Wong and Li’s (2019) cross-sectional survey showed a positive dynamic in adherence to infection control. The study also showed an increase in patient numbers aged 85 and more, which decrease mortality rates – by 10% (Wong & Li, 2019). This research can be considered reliable because all the data collected either on-site or through online surveys or interviews with the staff was “double-entered or double-checked by two separate colleagues” (Wong & Li, 2019, p. 115).
Such procedure ensures the consistency of information collected, as the concept of validity is “the extent to which an instrument measures the attributes of a concept accurately” (Lobiondo-Wood & Haber, 2018, p. 278). The only possible downfall in the rigor of this research is the use of surveys and questionnaires to collect data on patient profiles, as such information is naturally inclined to be subjective. Generally, the relevance of the present study to the issue is high, due to it being longitudinal, with annual surveys – while also showing nurses’ adherence to infection control via observing it on-site.
Another research concerns hospitalized care and nutritional-risk-related nosocomial infections. All subjects were aged 65 or more, with 127 patients showing no nutritional risk at all, compared to severe risk found in 27 participants (Gamaletsou, et al., 2012, p. 170). The quality of the research is attributed to the following facts: during physiological measurements, patients were weighted with a validated scale; the occurrence of hospital-caused infections (HCAIs) was determined by an infectious diseases specialist – and swallowing ability was assessed with a designated tool (Gamaletsou et al., 2012).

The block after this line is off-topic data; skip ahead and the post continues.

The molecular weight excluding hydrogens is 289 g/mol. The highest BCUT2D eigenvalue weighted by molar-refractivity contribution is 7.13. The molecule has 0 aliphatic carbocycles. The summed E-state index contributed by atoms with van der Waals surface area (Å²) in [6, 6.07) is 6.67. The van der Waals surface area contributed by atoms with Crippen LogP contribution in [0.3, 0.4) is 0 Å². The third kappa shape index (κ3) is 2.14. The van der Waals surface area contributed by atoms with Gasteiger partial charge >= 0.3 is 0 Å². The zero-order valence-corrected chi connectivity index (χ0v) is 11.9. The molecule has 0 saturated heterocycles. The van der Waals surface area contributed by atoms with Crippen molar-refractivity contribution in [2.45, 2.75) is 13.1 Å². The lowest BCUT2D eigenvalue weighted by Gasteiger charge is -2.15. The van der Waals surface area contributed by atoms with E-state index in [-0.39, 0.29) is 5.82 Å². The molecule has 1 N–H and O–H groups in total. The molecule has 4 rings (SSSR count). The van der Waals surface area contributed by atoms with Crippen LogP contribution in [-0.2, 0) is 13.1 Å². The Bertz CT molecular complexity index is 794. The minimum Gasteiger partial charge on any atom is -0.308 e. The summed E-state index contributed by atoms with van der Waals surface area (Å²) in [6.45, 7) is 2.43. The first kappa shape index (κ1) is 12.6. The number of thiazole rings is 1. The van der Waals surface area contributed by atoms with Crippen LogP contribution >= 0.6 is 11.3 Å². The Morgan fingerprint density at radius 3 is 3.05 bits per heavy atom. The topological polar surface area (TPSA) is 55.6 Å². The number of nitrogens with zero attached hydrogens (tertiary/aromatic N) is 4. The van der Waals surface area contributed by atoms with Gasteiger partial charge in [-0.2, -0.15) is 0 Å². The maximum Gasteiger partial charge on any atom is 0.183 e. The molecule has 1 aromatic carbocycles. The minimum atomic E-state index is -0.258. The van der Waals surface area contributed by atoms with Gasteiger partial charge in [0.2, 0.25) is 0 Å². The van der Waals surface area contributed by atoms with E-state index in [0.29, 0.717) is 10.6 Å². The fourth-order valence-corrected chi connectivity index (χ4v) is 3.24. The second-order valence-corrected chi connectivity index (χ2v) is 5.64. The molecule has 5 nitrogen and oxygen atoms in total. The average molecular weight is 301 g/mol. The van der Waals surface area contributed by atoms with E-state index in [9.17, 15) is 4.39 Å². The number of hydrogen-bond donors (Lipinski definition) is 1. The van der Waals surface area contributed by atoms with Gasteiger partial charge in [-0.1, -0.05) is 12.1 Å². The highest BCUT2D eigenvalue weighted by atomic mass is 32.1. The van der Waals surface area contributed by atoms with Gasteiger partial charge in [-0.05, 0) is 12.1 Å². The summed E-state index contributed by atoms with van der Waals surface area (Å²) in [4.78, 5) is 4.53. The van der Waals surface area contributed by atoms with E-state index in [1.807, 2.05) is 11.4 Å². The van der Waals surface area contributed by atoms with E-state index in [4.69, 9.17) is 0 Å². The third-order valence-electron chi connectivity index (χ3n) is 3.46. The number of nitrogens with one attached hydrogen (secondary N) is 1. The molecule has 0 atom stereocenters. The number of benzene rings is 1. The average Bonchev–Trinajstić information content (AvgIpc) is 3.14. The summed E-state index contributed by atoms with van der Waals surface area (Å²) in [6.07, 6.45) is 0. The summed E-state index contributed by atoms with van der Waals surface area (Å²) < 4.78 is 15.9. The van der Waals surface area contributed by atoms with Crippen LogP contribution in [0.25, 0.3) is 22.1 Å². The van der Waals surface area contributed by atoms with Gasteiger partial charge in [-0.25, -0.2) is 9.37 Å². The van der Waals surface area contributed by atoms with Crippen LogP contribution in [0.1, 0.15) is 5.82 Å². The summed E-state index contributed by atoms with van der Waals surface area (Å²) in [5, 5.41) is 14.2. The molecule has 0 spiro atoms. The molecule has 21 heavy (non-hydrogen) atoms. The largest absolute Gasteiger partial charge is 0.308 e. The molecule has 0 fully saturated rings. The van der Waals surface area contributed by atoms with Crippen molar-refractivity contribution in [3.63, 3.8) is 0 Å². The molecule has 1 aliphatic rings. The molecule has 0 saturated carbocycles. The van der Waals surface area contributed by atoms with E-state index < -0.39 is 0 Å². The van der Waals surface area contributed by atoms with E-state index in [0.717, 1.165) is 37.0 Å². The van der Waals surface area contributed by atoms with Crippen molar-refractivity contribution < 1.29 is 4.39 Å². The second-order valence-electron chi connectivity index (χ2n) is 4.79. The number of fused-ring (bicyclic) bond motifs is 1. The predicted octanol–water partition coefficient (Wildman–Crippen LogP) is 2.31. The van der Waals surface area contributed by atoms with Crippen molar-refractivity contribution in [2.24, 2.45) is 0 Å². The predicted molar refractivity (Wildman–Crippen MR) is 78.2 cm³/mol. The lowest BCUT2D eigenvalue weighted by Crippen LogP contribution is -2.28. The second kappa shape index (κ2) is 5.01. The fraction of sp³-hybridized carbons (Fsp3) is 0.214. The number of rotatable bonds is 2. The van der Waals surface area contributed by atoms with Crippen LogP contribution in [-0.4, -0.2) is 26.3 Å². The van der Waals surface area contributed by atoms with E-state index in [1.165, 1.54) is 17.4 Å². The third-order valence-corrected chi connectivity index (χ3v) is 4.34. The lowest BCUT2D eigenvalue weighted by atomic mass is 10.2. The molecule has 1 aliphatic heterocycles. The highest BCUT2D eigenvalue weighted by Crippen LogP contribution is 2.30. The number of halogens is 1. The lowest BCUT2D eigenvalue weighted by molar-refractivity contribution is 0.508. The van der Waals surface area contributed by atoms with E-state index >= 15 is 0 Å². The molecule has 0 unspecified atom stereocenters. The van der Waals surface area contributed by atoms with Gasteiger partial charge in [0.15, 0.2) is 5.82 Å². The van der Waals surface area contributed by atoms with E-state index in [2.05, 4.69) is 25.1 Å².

A measurement tool of scoring – the ECOG performance status was designed to observe the progression of the disease (Gamaletsou, et al., 2012). Grove and Gray note that rating scales are “the crudest form of measurement”, which can be listed as one of the weakest points in the study. However, given the credibility of the previously mentioned methods, as well as the investigator combining patient medical records with other diagnostic tests, one can say that this is a relevant source.
In conclusion, it is appropriate to say that both studies can be considered credible and valuable, as both were conducted by professional researchers in the field that utilized a wide array of methods: in terms of rigor some methods can be questionable. However, in terms of relevance to the clinical issue, both studies are imperatively valuable, since they deal with the issue directly.
Gamaletsou, M. N., Poulia, K.-A., Karageorgou, D., Yannakoulia, M., Ziakas, P. D., Zampelas, A., & Sipsas, N. V. (2012). Nutritional risk as a predictor for healthcare-associated infection among hospitalized elderly patients in the acute care setting. Journal of Hospital Infection, 80(2), 168–172.
Grove, S. K. & Gray, J. K. (2018). Understanding nursing research: Building an evidence-based practice. Saunders.
LoBiondo-Wood, G. & Haber, J. (2018). Nursing Research: Methods and Critical Appraisal for Evidence-based Practice. Elsevier.
Wong, G. C. & Li, T. (2019). Infection control in residential care homes for the elderly in Hong Kong. Hong Kong Medical Journal, 25(1), 113-119.